Sunday, August 26, 2012

VWC-DEIS 3.4 Water Rights & Use

Reviewing the VWC-DEIS you'll notice a number of points worth a closer look. To facilitate that I will use this blog for my study notes, organized into single issue threads. Each will quote the USDA Forest Service - Village at Wolf Creek Access Project - Draft Environmental Impact Statement section in question.

{For clarity I have added breaks between sentences and highlights where appropriate.  Wording has not been altered.}
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Draft Environmental Impact Statement - Village at Wolf Creek Access Project

Chapter 3.  Affected Environment - Page 3-25

3.4 Water Rights and Use
3.4.1 Scope of Analysis

Water rights within the State of Colorado are administered under the Doctrine of Prior Appropriation.  The Doctrine states that a water right decreed first in time is the most senior priority and has the first right to divert water ahead of subsequent users.  The “priority” of the water right is based on a combination of the first date of beneficial use and the date it was adjudicated. 
To say that a water right is senior simply means that it has an earlier priority compared to other water rights.  A senior water right can place an administrative “call” on the river when it is not fully satisfied and thereby curtail upstream diversions by junior water rights. 

Water rights administration in Colorado is the responsibility of the State and Division Engineers. The project site, which encompasses the Federal exchange parcel, the non-Federal exchange parcel, and the private land not exchanged, is located in the headwaters of the Rio Grande River basin. 

The Proponents of the development concepts for the project site have previously decreed water rights to provide a source of supply for increased water uses associated with a development. 

However, these water rights are relatively junior in priority and could be placed on call by downstream senior water rights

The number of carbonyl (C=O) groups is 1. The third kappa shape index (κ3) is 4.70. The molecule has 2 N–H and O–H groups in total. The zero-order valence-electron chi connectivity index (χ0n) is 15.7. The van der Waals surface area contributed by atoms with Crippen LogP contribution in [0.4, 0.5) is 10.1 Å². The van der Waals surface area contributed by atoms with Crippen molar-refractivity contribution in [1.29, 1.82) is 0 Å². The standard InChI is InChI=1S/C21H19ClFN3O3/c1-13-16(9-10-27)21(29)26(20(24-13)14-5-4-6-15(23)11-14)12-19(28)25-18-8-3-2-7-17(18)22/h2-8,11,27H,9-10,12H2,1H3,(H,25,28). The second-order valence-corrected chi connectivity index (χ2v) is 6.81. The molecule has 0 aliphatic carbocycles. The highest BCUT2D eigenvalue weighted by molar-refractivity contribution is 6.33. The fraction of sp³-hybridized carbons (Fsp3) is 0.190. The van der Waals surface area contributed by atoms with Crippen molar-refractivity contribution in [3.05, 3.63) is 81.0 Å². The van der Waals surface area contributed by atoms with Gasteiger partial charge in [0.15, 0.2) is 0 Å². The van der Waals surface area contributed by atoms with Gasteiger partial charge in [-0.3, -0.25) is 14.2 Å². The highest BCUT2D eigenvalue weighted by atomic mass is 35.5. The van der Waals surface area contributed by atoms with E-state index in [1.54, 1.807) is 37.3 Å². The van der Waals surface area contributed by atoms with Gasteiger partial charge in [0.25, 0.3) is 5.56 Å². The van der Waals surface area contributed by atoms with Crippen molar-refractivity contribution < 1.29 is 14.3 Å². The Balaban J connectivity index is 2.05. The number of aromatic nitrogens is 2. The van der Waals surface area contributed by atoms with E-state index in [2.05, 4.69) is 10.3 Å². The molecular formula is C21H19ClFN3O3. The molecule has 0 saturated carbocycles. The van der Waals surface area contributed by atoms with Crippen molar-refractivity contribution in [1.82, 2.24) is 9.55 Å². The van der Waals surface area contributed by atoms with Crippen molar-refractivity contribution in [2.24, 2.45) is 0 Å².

In 1987, in Water Court Case No. 87CW7, Water Division No. 3, the Proponent adjudicated direct flow water rights, storage water rights, exchange water rights, and a plan for augmentation. 

This decree provides the basis for a legal water supply to support various uses as contemplated in 1987. 

The following section describes the administration of the water rights in the Rio Grande River basin (Rio Grande basin) and its tributaries, including Pass Creek, and it provides details on the Proponent’s water rights and plan for augmentation decreed in Case No. 87CW7.
Draft Environmental Impact Statement - Village at Wolf Creek Access Project

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However, these (LMJV) water rights are relatively junior in priority and could be placed on call by downstream senior water rights.”  Given that the water situation is becoming more restricted, how are junior water right going help fill those two years worth of storage capacity for a village?

Beyond that, shouldn’t the final Environmental Impact Statement include some of the important information within the links listed below:

According to United States Global Change Research Group
(Integrating federal research on global change and climate change) 
We have these key issues to face and prepare for:
  1. Water supplies will become increasingly scarce, calling for trade-offs among competing uses, and potentially leading to conflict.
  1. Increasing temperature, drought, wildfire, and invasive species will accelerate transformation of the landscape.
  1. Increased frequency and altered timing of flooding will increase risks to people, ecosystems, and infrastructure.
  1. Unique tourism and recreation opportunities are likely to suffer.
  1. Cities and agriculture face increasing risks from a changing climate.
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Here are a few more informative links that provide the information needed to make the final EIS more complete that the draft EIS.
NOAA: Extreme Weather 2011 - Factoids 
IPCC Special Report on Extreme Weather 
Political leaders play key role in public understanding of climate change
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Dear Friends of Alberta Park and Wolf Creek, 
we have this one moment to tell the Rio Grande Forest Service and the US Department of Agriculture's powers-that-be what a destructive boondoggle this luxury Village at 10,500± elevation would be.

But, they'll never listen to you, if you don't contact them!
Here's where to do that, but you need to do it now, September:

Commenting on This Project
The Forest Service values public input. Comments received, including respondents’ names and addresses, will become part of the public record for this proposed action. Comments submitted anonymously will be accepted and considered; however, anonymous comments will not provide the agency with the ability to provide you with project updates. The Forest Service wishes to provide you with as many opportunities as possible to learn about our activities.

Official Deadline for comments: 9/30/2012. (or is that Friday the 28th, or Monday the 1st?)

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